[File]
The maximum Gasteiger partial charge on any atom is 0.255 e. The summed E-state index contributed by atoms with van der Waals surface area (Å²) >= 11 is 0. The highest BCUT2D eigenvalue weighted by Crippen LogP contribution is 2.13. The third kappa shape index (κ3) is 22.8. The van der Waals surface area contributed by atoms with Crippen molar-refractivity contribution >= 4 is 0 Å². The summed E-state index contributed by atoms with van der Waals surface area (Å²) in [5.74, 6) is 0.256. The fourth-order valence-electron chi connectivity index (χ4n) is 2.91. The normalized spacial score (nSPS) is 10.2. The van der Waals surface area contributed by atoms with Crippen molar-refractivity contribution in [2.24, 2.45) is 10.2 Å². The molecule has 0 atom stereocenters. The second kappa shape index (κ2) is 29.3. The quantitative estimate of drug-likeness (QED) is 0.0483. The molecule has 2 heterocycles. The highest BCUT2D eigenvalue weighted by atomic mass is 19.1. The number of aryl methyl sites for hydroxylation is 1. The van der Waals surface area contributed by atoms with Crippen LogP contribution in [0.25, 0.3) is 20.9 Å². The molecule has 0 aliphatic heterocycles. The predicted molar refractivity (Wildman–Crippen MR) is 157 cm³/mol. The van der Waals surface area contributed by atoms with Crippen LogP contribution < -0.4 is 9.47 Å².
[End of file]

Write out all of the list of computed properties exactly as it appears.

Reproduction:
The maximum Gasteiger partial charge on any atom is 0.255 e. The summed E-state index contributed by atoms with van der Waals surface area (Å²) >= 11 is 0. The highest BCUT2D eigenvalue weighted by Crippen LogP contribution is 2.13. The third kappa shape index (κ3) is 22.8. The van der Waals surface area contributed by atoms with Crippen molar-refractivity contribution >= 4 is 0 Å². The summed E-state index contributed by atoms with van der Waals surface area (Å²) in [5.74, 6) is 0.256. The fourth-order valence-electron chi connectivity index (χ4n) is 2.91. The normalized spacial score (nSPS) is 10.2. The van der Waals surface area contributed by atoms with Crippen molar-refractivity contribution in [2.24, 2.45) is 10.2 Å². The molecule has 0 atom stereocenters. The second kappa shape index (κ2) is 29.3. The quantitative estimate of drug-likeness (QED) is 0.0483. The molecule has 2 heterocycles. The highest BCUT2D eigenvalue weighted by atomic mass is 19.1. The number of aryl methyl sites for hydroxylation is 1. The van der Waals surface area contributed by atoms with Crippen LogP contribution in [0.25, 0.3) is 20.9 Å². The molecule has 0 aliphatic heterocycles. The predicted molar refractivity (Wildman–Crippen MR) is 157 cm³/mol. The van der Waals surface area contributed by atoms with Crippen LogP contribution < -0.4 is 9.47 Å².